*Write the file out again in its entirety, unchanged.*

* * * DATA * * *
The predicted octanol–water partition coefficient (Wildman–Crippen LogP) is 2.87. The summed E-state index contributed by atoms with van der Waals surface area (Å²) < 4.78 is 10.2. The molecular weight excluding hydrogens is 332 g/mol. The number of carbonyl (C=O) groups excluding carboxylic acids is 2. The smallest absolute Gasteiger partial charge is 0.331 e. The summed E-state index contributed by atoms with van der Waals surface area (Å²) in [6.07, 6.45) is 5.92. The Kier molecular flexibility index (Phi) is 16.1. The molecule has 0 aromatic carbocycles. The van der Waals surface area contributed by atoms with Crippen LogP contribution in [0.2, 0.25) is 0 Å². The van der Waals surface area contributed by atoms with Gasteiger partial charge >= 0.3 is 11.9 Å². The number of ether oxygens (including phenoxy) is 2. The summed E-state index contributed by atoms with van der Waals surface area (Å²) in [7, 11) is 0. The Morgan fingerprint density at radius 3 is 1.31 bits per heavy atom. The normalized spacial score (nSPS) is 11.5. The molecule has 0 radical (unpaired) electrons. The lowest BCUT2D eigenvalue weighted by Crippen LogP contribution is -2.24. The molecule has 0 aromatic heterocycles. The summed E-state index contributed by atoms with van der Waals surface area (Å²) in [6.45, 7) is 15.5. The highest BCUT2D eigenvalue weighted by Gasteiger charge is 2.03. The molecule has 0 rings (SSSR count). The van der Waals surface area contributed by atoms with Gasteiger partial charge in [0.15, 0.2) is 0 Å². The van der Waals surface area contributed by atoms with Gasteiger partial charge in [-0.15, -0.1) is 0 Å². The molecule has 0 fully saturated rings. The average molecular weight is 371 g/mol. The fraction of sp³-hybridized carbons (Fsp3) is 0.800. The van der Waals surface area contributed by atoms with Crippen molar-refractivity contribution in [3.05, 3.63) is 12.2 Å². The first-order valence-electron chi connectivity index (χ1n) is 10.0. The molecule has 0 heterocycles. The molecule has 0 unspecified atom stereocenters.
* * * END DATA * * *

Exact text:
The predicted octanol–water partition coefficient (Wildman–Crippen LogP) is 2.87. The summed E-state index contributed by atoms with van der Waals surface area (Å²) < 4.78 is 10.2. The molecular weight excluding hydrogens is 332 g/mol. The number of carbonyl (C=O) groups excluding carboxylic acids is 2. The smallest absolute Gasteiger partial charge is 0.331 e. The summed E-state index contributed by atoms with van der Waals surface area (Å²) in [6.07, 6.45) is 5.92. The Kier molecular flexibility index (Phi) is 16.1. The molecule has 0 aromatic carbocycles. The van der Waals surface area contributed by atoms with Crippen LogP contribution in [0.2, 0.25) is 0 Å². The van der Waals surface area contributed by atoms with Gasteiger partial charge >= 0.3 is 11.9 Å². The number of ether oxygens (including phenoxy) is 2. The summed E-state index contributed by atoms with van der Waals surface area (Å²) in [7, 11) is 0. The Morgan fingerprint density at radius 3 is 1.31 bits per heavy atom. The normalized spacial score (nSPS) is 11.5. The molecule has 0 radical (unpaired) electrons. The lowest BCUT2D eigenvalue weighted by Crippen LogP contribution is -2.24. The molecule has 0 aromatic heterocycles. The summed E-state index contributed by atoms with van der Waals surface area (Å²) in [6.45, 7) is 15.5. The highest BCUT2D eigenvalue weighted by Gasteiger charge is 2.03. The molecule has 0 rings (SSSR count). The van der Waals surface area contributed by atoms with Gasteiger partial charge in [0.15, 0.2) is 0 Å². The van der Waals surface area contributed by atoms with Gasteiger partial charge in [-0.15, -0.1) is 0 Å². The molecule has 0 fully saturated rings. The average molecular weight is 371 g/mol. The fraction of sp³-hybridized carbons (Fsp3) is 0.800. The van der Waals surface area contributed by atoms with Crippen molar-refractivity contribution in [3.05, 3.63) is 12.2 Å². The first-order valence-electron chi connectivity index (χ1n) is 10.0. The molecule has 0 heterocycles. The molecule has 0 unspecified atom stereocenters.